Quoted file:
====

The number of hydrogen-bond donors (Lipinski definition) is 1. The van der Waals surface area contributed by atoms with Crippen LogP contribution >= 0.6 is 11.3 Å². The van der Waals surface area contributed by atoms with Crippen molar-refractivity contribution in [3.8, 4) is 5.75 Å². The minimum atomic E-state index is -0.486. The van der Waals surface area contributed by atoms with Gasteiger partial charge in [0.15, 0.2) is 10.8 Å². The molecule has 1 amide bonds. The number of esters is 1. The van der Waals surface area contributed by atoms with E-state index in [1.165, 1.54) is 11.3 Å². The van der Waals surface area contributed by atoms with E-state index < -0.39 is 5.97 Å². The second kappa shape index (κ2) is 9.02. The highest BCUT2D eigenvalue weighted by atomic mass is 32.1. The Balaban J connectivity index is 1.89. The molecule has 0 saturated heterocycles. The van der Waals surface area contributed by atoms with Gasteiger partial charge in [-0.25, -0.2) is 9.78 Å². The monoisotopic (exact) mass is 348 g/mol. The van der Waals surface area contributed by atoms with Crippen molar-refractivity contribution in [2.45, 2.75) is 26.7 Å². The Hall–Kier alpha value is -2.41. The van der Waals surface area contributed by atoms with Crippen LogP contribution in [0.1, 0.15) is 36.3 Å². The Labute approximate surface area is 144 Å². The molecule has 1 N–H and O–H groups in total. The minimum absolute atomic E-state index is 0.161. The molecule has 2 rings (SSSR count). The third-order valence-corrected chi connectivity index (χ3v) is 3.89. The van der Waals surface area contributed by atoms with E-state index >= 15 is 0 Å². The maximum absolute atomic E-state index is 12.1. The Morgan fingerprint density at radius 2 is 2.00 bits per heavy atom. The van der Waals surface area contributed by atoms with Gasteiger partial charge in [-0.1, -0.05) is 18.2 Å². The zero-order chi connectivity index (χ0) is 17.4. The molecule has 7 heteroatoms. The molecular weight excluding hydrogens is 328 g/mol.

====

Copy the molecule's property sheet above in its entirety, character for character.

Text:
The number of hydrogen-bond donors (Lipinski definition) is 1. The van der Waals surface area contributed by atoms with Crippen LogP contribution >= 0.6 is 11.3 Å². The van der Waals surface area contributed by atoms with Crippen molar-refractivity contribution in [3.8, 4) is 5.75 Å². The minimum atomic E-state index is -0.486. The van der Waals surface area contributed by atoms with Gasteiger partial charge in [0.15, 0.2) is 10.8 Å². The molecule has 1 amide bonds. The number of esters is 1. The van der Waals surface area contributed by atoms with E-state index in [1.165, 1.54) is 11.3 Å². The van der Waals surface area contributed by atoms with E-state index < -0.39 is 5.97 Å². The second kappa shape index (κ2) is 9.02. The highest BCUT2D eigenvalue weighted by atomic mass is 32.1. The Balaban J connectivity index is 1.89. The molecule has 0 saturated heterocycles. The van der Waals surface area contributed by atoms with Gasteiger partial charge in [-0.25, -0.2) is 9.78 Å². The monoisotopic (exact) mass is 348 g/mol. The van der Waals surface area contributed by atoms with Crippen molar-refractivity contribution in [2.45, 2.75) is 26.7 Å². The Hall–Kier alpha value is -2.41. The van der Waals surface area contributed by atoms with Crippen LogP contribution in [0.1, 0.15) is 36.3 Å². The Labute approximate surface area is 144 Å². The molecule has 1 N–H and O–H groups in total. The minimum absolute atomic E-state index is 0.161. The molecule has 2 rings (SSSR count). The third-order valence-corrected chi connectivity index (χ3v) is 3.89. The van der Waals surface area contributed by atoms with E-state index >= 15 is 0 Å². The maximum absolute atomic E-state index is 12.1. The Morgan fingerprint density at radius 2 is 2.00 bits per heavy atom. The van der Waals surface area contributed by atoms with Gasteiger partial charge in [-0.1, -0.05) is 18.2 Å². The zero-order chi connectivity index (χ0) is 17.4. The molecule has 7 heteroatoms. The molecular weight excluding hydrogens is 328 g/mol.